I am fascinated by the town hall meetings that are happening around the country and the ire, real or imagined, that is being heaped on members of Congress who are simply attempting to share information with their constituencies about ways our government hopes to help 50 million uninsured Americans get health insurance.
There are some Americans who honestly oppose a government role in providing health care, some who dishonestly (like Sarah Palin) have twisted provisions to end up with "death panels" that do not exist but frighten many people, and some who have no problem with health care, per se, but have jumped in on this one as a way of pouncing on a weakness they perceive in the Obama Administration.
They don't dislike health care, they dislike President Barack Obama. They see blood in the water and so, like the sharks they are, they are going after it. Here's the evidence – the discussion is shrill and uncivil. It is long on emotion and short on facts.
I hesitate to say that there is a racial element in this opposition because those who oppose national health insurance were pretty nasty when the Clintons were attempting to implement those policies (remember Harry and Louise?). Still, I never thought a debate about health insurance could turn so vituperative, and in sleepy August, too.
While politics is the art of compromise, President Obama and his team should hold the line on health insurance because it is an essential part of economic recovery and economic vitality. How many people file bankruptcy because, uninsured, they have encountered health care bills for an unplanned illness?
How many allow small illnesses to become large ones because they can't get to a doctor? We know there are 50 million uninsured adults and children. What kind of productivity drain exists because people don't have the health insurance they need?
After being battered by the astroturf organizations playing at real opposition, President Obama seems ready to step back and perhaps abandon the idea of giving Americans the option of government-run insurance. This represents capitulation on a key point, preserves the so-called free market forces that Republicans want, and postpones the reckoning that must take place about health care until a future time when another leader (or perhaps this one in a second term) is able to deal with comprehensive reform.
One in seven of our GDP dollars are spent on health care, and it is inexcusable that so many Americans are pushed to the periphery of the system. Those of us with jobs that provide benefits clearly have the best health insurance options, while those who are gainfully self-employed have some options, but pay more dearly for insurance. Those who are separated from the labor market and those who work at low wages often do not have health insurance, or they simply can't afford it. In some cases, premiums will take up to a third of a worker's paycheck. That's when people decide to take a chance and pray they won't get sick.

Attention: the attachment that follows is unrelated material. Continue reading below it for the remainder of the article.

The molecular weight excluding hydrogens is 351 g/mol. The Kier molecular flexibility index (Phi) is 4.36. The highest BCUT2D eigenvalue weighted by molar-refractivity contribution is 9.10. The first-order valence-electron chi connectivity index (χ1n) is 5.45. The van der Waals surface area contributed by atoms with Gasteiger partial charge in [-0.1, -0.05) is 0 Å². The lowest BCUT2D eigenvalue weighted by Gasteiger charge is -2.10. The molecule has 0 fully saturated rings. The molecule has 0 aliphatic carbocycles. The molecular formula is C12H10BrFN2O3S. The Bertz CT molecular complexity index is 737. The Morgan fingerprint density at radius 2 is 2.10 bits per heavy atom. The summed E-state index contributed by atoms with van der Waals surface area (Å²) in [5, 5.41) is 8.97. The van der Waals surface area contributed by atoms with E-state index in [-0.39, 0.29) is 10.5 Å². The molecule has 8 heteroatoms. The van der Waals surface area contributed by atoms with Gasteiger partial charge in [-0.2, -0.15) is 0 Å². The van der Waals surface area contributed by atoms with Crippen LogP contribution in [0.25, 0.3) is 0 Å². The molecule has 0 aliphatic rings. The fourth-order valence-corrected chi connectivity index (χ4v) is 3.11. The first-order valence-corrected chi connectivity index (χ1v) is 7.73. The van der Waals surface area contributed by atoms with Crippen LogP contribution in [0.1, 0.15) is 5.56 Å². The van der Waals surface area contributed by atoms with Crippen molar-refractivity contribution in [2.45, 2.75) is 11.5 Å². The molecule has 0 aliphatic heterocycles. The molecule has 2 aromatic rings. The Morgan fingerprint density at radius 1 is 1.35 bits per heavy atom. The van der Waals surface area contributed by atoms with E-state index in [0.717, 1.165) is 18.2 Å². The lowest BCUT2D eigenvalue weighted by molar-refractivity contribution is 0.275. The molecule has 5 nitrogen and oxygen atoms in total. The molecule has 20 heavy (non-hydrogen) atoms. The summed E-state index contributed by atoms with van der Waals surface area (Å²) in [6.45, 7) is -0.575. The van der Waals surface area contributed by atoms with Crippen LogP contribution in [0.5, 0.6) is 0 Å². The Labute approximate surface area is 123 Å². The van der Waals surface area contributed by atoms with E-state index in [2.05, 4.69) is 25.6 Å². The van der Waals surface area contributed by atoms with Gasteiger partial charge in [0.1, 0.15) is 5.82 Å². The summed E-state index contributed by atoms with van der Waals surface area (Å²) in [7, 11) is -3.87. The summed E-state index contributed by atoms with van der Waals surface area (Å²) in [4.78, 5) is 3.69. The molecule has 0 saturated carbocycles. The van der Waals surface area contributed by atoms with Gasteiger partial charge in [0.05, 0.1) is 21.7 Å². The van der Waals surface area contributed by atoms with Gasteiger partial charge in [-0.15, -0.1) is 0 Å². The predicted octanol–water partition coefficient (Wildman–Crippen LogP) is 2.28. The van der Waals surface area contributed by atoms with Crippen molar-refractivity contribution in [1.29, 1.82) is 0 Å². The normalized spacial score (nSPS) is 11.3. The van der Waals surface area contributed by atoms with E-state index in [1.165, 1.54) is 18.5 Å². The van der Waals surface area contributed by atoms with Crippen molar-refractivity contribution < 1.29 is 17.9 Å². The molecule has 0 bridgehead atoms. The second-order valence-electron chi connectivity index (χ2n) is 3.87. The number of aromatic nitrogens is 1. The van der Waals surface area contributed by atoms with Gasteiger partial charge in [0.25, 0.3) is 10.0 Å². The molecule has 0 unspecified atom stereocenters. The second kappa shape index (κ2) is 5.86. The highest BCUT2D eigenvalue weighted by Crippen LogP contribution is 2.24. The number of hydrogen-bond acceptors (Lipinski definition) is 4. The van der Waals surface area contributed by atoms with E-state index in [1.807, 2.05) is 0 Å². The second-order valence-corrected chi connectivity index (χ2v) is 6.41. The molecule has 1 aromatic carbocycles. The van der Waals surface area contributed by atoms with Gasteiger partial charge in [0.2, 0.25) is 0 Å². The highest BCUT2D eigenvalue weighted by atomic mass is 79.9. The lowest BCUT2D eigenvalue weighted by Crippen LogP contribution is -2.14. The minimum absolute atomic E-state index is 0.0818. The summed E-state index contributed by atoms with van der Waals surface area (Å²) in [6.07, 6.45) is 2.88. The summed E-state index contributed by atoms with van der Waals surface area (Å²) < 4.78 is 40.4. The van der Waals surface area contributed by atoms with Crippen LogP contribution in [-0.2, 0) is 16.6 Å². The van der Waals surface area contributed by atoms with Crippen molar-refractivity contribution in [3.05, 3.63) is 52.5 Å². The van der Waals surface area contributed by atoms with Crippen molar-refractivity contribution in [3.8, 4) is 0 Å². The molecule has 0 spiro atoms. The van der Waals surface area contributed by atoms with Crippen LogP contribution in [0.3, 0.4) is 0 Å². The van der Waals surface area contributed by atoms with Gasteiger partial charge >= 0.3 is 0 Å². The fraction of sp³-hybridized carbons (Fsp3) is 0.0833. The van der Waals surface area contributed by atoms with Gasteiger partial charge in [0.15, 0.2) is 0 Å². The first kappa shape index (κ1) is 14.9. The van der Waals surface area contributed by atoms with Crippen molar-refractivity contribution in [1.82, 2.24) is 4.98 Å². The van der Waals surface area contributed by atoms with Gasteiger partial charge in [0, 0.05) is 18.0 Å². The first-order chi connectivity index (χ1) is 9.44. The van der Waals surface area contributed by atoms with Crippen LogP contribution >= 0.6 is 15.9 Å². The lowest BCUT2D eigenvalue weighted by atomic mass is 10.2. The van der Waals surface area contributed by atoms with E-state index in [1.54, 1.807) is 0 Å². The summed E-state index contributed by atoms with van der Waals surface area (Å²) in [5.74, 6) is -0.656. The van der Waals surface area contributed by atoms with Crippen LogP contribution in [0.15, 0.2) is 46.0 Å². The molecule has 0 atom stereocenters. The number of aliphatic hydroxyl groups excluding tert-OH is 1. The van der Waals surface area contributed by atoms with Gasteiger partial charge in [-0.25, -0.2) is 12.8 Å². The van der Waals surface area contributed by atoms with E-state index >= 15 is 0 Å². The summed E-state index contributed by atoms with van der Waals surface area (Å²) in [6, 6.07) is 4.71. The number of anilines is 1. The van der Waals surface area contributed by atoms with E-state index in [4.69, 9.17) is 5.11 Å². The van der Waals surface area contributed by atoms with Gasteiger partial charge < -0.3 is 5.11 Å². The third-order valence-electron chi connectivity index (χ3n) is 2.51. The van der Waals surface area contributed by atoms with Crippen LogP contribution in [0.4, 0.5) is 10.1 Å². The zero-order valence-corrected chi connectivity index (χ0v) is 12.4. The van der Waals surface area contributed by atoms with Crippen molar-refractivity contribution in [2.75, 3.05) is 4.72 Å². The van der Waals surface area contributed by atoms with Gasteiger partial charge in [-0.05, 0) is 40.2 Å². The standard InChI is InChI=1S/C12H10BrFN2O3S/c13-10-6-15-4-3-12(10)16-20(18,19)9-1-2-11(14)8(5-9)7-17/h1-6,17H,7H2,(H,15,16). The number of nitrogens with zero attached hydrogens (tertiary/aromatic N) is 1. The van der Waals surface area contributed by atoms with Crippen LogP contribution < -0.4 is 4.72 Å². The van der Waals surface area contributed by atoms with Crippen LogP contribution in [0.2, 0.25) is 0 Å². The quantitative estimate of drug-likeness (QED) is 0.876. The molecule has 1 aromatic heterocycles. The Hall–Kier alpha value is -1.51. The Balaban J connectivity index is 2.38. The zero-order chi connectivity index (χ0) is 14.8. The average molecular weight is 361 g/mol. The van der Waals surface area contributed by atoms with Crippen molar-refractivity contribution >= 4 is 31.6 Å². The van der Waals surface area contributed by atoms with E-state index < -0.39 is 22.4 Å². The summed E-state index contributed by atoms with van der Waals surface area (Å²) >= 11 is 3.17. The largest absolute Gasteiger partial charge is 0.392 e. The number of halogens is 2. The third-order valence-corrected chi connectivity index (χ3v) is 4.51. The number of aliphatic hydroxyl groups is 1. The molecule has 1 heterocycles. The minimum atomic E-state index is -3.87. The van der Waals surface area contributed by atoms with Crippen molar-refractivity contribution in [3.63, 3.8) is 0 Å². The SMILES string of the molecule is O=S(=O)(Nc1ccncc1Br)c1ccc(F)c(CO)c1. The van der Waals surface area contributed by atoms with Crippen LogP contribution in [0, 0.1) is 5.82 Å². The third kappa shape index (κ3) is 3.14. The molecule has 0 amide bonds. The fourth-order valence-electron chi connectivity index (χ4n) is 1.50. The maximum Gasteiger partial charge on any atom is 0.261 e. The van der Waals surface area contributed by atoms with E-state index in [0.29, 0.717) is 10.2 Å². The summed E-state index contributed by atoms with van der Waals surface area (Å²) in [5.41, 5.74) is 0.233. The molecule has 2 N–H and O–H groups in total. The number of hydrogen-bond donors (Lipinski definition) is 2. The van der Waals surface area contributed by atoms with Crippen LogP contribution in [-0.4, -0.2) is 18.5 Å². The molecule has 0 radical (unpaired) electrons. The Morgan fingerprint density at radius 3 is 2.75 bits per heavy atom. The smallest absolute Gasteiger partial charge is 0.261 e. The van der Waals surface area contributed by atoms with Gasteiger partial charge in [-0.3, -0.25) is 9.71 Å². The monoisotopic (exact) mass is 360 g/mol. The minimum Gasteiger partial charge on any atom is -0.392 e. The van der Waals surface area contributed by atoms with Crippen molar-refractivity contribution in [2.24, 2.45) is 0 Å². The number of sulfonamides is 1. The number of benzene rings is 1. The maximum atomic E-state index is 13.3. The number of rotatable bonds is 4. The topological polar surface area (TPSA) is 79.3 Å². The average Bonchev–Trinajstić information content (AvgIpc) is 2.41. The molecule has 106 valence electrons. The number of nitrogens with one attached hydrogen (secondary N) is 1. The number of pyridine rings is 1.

While the government-run insurance option is not the central fact of the Obama plan, it is an important part of it. There are Democratic members of Congress who will not support health care without this feature. Why? Because the private sector has heretofore been unwilling to insure the uninsured. Government is stepping in because the market hasn't worked for everyone. But the free market advocates claim that government intervention isn't fair to private companies. What? The same private companies that now leave people uninsured?
A compromise might be the notion of government supported health insurance cooperatives. This takes a step in the direction of those Republicans who want to preserve competition. From my perspective, the cooperatives could work, but they may also have flaws that distort the outcomes for the poorest Americans.
Further, a compromise right now signals that all people have to do is go to town meetings, clown and perform like banshees, in order to get their way. In discussions that have shed less light than heat, health insurance reform opponents have clearly signaled their antipathy to this President, but they have not offered clear objections to his health insurance plan. They have provided the basis for analysis, but not capitulation.
Julianne Malveaux is President of Bennett College for Women. She may be reached at [email protected]